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A constitutional economic policy - Part 5
The government and constituent's revenue-seeking trap

Hector McNeill1

The inevitable result of a government that follows the aggregate demand model based on monetary policy, is that, in a time of crisis, the payments made in support people and businesses who have fallen on hard times as a result of Covid-19, need to be recouped because they have been raised as debt by the government. The knee-jerk response to this reality is that this will lead inevitably to rises in taxation and cut backs in public service outlays. The static national accounts approach to the economy would point to this conclusions and is the cause of this sort of policy-induced instability which will, as usual, be justified by politicians who claim that there is no alternative.

The 3rd article in this series set out why this is not the only way to manage the economy. However, tackling the post Covid-19 crisis represents a particular challenge because of the impact of the epidemic on modes of operation of production units and service companies causing below capacity operation and an anticipated slow recovery.

Currently, both wage earners and government face a rising real revenue-seeking trap which needs to be resolved. While extolling the benefits of the private sector the recent evolution under the government's monetary policies have undermined confidence in the private sector's commitment to contributing effectively to a resolution of this serious state of affairs.

This article sets out a problem and the 6th article in this series sets out the basis for a solution.

Due diligence applied to loan advances

Now after 50 years working on investment projects its is remarkable how many fail. The failure rate of international economic development loans, for example, is around 35% or a loss of around $75 billion annually. Many loans are advanced to businesses by banks who are paying more attention to the collateral used to guarantee a loan than to the quality of the intended commercial use of the loan and any expected rate of return. Mortgage seekers sometimes exaggerate their ability to repay. The sub-prime mortgage crisis starting in 2007 leading to the 2008 financial crisis, was caused in good part by banks not applying adequate due diligence and permitting loan issuance against very small, or even no deposits.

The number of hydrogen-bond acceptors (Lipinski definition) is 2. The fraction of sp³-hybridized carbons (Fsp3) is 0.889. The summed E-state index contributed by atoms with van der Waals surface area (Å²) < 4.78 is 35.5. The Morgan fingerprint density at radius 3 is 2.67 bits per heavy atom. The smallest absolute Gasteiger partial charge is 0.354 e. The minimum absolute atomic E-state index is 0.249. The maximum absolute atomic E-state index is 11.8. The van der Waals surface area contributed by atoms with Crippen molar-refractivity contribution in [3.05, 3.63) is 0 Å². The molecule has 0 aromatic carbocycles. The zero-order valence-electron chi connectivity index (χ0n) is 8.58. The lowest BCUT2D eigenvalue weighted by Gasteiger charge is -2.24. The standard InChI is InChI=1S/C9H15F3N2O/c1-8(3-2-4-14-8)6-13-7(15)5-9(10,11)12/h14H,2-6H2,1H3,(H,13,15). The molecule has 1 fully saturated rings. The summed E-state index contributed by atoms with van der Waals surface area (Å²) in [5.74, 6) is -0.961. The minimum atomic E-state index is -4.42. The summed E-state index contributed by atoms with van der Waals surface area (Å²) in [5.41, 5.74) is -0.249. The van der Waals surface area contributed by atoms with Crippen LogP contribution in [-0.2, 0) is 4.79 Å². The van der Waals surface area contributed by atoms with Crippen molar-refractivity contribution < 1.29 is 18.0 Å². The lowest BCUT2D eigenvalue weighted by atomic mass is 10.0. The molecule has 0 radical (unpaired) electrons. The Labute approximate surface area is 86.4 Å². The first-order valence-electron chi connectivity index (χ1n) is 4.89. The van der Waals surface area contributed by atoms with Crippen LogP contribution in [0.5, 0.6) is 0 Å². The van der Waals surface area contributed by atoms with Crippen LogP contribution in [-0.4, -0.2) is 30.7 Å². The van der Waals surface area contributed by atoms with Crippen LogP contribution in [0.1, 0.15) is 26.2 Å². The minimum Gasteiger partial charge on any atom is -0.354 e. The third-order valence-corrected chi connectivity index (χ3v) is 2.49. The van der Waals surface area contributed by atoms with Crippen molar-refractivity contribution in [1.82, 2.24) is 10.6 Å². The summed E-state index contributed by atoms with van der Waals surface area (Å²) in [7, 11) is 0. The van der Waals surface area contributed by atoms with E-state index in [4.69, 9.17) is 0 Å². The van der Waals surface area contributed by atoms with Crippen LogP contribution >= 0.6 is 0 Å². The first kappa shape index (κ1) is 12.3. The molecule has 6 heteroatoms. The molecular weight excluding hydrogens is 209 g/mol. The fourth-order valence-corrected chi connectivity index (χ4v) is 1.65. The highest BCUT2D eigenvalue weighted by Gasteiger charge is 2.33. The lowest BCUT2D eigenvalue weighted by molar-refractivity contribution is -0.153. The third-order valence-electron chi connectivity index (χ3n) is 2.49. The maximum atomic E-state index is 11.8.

Inappropriate policy instruments

OQSI2 and SEEL3 have completed studies that show the intricate relationship between the levels of return on investments and the nature of the macroeconomic policy environment. The rigid top down Keynesian-Monetarist (KM) single valued interest base rate and monetary volume targets have never addressed the homogeneity of the conditions of individuals and companies but seem to address an "average" or "typical" consumer or corporate entity and fix their decisions on these; this is exceptionally inefficient. It generates winners and losers and invariably loses traction. Designing policy to create an environment that enables each to respond to economic conditions in line with their needs and capabilities more efficient and can reduce the inevitable generation of winners and losers. It helps distance the economy from a situation of zero-sum gains towards one where more find profitable business easier to develop in a closer to win-win situation. The central theme here in where does productivity occur and how does this translate into real economic growth?

Productivity - what is it?